Wednesday, November 7, 2012
Chief Justice Ockham
So, it’s time for recriminations. Whom to blame? I nominate Chief Justice John Roberts. Not for Obama’s victory, but for ensuring, single-handedly, that the consequences of that victory will be as devastating as possible. For the future of Obamacare now seems assured. The Affordable Care Act is the heart of the president’s project of radically transforming the character of the American social and political order. As Justice Kennedy put it, the Act “changes the relationship of the Federal Government to the individual in [a] very fundamental way.” It was rammed through Congress in an act of sheer power politics, without bipartisan support and against the will of the American people. It is manifestly unconstitutional (Roberts’ sophistical attempt to show otherwise notwithstanding -- more on that presently). It is a violation of the natural law principle of subsidiarity that will exacerbate rather than solve the problems it was purportedly intended to address, and it has opened the door to an unprecedented attack on the freedom of the Catholic Church to carry out its mission. And it will massively increase the already staggering national debt. Roberts, a conservative and a Catholic who no doubt personally opposes the Act, had the power to stop it, the constitutional basis for stopping it, and indeed the moral right and duty to stop it. And instead he upheld it, leaving the election of a new president the only realistic alternative way of stopping it. Now that path too is closed.
As was revealed after the Court’s decision was handed down, Roberts had in fact initially voted to strike down the Act’s crucial individual mandate, but changed his mind, apparently for fear of the political repercussions of such a decision. As Charles Krauthammer has suggested, Roberts’ theory that the individual mandate amounts to a “tax” -- a claim that President Obama had himself repudiated and which is at odds with the language of the bill -- was essentially a way of avoiding negative political repercussions while reworking the law so as to make it consistent with the Constitution. This, Krauthammer says, was Roberts’ solution to the problem of reconciling his commitment as a conservative to upholding the Constitution with his interest as Chief Justice in keeping the Court from being perceived as politicized.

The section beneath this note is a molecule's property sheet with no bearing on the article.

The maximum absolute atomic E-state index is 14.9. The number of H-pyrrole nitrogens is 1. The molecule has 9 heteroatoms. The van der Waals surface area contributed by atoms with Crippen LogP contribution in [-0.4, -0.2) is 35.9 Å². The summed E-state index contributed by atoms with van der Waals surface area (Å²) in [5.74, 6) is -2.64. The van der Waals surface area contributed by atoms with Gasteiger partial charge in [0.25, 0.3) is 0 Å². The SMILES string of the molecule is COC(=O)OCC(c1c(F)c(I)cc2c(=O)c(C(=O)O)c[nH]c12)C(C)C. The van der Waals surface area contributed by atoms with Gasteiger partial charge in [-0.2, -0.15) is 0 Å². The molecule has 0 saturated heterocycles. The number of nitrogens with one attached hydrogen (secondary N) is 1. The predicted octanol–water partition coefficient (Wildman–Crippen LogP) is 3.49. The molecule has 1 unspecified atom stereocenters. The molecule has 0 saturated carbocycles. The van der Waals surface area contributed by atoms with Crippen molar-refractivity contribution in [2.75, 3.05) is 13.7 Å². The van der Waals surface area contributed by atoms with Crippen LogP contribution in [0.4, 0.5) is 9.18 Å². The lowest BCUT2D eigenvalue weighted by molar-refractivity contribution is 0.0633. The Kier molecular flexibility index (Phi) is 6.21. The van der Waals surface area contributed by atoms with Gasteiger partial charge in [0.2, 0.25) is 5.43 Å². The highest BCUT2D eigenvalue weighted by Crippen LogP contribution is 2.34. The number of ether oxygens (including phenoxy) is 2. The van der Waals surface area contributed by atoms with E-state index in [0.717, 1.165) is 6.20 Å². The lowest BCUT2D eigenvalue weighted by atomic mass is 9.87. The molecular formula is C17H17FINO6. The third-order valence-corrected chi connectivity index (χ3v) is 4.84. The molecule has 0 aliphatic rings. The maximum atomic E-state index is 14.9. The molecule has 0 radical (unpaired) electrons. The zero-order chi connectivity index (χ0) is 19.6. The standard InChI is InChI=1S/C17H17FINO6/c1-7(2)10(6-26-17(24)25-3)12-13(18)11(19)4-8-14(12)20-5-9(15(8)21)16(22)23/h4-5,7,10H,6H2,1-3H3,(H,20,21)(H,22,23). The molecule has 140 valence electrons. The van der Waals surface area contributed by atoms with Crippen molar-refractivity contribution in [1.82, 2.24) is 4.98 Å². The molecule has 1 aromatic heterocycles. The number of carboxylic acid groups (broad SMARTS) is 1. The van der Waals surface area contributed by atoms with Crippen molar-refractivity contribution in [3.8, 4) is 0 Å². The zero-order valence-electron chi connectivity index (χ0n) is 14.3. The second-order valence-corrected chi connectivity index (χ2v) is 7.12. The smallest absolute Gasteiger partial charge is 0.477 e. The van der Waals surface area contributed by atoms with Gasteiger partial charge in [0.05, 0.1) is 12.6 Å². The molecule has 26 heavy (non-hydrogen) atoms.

In fact, of course, rewriting the law from the bench -- which is what Roberts essentially did -- is the opposite of conservative or constitutional, and to do so for fear of how the Court might be perceived just is to politicize the Court. Roberts “reconciled” his competing imperatives only by ruthlessly ignoring both at once. It was an act of willful legislative fiat worthy of the voluntarism and nominalism of William of Ockham, or indeed of the Hobbesian sovereign who is the political offspring of Ockhamite metaphysics. It was an act of naked power which served to uphold another act of naked power, which will in turn facilitate the federal government’s engaging in further acts of naked power.
Roberts has perhaps done as much damage to the causes of conservatism and limited government, and to the liberty of the Church, as has any other man in American history. His legacy, as much as Barack Obama’s, was cemented yesterday.